Friends criticize shooting probe
September 25, 2002
By SUSAN SMALLHEER Southern Vermont Bureau
BRATTLEBORO — Friends of Robert Woodward charged Tuesday that Vermont Attorney General William Sorrell’s investigation of the police shooting last December was biased and a “whitewash” of Brattleboro police misconduct.
The group, Justice for Woody, presented its six-month report into the shooting of Woodward, saying that Sorrell was selective in his investigation, and chose only those statements that agreed with the police officers’ version of what happened.
“Close inspection reveals Sorrell’s report to be a carefully constructed façade resting on the foundation of the officers’ accounts, buttressed by those carefully culled statements,” the lengthy report concluded.
The report also points out that only the three police officers said Woodward, who was holding a knife with a 3 1/2-inch blade to his face, charged at Officer Terrance Parker. The police officers said it was that action by Woodward that forced them to fire.
Woodward, 37, a teacher and social worker who lived in Bellows Falls, died Dec. 2 after he was shot seven times by two Brattleboro police officers after he went to the All Souls Unitarian Universalist Church in a highly agitated state, seeking sanctuary. He claimed he was being pursued by the CIA and the FBI because of his environmental activism, and threatened to kill himself if church members didn’t listen to him.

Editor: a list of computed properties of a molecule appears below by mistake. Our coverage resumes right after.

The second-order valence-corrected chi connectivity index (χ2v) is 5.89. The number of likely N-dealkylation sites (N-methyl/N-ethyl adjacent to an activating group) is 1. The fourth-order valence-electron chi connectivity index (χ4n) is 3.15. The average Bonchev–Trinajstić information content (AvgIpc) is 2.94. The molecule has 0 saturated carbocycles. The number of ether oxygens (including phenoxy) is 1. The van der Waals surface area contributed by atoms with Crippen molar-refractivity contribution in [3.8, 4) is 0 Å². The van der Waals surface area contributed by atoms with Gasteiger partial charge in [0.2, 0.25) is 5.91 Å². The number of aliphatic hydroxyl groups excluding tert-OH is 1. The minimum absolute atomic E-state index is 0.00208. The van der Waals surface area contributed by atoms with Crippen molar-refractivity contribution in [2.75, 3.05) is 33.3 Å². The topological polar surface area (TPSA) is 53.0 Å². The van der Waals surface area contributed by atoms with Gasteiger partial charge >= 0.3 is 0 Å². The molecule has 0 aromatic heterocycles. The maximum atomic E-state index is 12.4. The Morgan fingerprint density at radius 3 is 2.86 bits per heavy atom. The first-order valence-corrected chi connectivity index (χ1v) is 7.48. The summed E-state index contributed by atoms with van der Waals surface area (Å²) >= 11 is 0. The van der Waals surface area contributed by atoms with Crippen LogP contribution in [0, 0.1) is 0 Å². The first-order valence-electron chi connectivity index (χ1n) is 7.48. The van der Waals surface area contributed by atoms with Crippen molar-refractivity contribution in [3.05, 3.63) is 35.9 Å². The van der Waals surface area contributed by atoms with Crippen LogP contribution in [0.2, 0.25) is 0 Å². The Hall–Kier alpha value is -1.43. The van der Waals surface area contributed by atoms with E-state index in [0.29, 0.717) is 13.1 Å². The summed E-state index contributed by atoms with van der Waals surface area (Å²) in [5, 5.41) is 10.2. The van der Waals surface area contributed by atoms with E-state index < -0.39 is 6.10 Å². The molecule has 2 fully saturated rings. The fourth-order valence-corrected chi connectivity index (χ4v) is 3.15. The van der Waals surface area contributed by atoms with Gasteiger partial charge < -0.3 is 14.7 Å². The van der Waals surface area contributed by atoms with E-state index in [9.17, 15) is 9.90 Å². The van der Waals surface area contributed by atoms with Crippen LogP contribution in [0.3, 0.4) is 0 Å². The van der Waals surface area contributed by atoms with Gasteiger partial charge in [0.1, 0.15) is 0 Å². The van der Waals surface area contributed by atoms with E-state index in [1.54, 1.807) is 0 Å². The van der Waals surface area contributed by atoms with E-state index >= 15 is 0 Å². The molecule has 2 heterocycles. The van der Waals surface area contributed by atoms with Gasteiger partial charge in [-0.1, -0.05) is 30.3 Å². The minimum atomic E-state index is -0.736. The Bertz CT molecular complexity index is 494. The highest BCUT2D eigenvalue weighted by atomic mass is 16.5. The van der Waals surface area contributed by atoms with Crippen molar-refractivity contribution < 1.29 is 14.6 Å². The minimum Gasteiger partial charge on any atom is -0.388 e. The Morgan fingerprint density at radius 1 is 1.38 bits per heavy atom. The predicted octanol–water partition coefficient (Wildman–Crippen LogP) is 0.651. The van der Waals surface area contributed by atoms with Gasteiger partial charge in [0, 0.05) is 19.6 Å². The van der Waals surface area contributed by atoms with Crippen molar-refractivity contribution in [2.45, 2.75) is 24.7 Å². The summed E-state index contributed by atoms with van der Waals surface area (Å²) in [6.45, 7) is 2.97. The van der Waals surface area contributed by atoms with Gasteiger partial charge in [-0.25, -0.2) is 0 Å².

His death has had a profound effect on Brattleboro, with many people supporting the police, and others saying the police overreacted and should have tried to negotiate with Woodward.
Sorrell investigated the shooting and released his report in April, saying the police were justified in shooting Woodward because they feared for their lives.
Most church members, the Justice for Woody report points out, didn’t report any charging movement by Woodward and, in fact, some said he was “backing up.”
The group said three witnesses of the shooting believed that officers continued to shoot Woodward as he lay on the floor of the sanctuary.
Justice for Woody members said they believed that the most serious accusation against police involved the allegation Woodward was shot as he lay on the floor.
“They did not pursue evidence of wrongdoing,” said Paul Borneo of Shutesbury, Mass., a long-time friend of Woodward, who went by the nickname “Woody.”
They cited statements made by church members Tommy Thomas, Janis Chaillou and Dr. Phyllis Woodring as supporting their belief.
Thomas, who has since died, said he remembered shots being fired after Woodward fell. Chaillou, in a chronology written the day of the shooting, wrote that she, too, heard shots after Woodward fell.
Woodring, an anesthesiologist and church member, said in a statement that she saw a bullet still lodged in Woodward’s left torso after he was shot when she tried to help him.
Woodward’s friends said that was proof he was on the floor when he was shot.
The report, which is based on the same interviews conducted by the Vermont State Police and Sorrell’s office, came to a vastly different conclusion — that Officers Terrance Parker and Marshall Holbrook were not justified when they shot Woodward seven times within a minute of entering the All Souls Unitarian Universalist Church in West Brattleboro.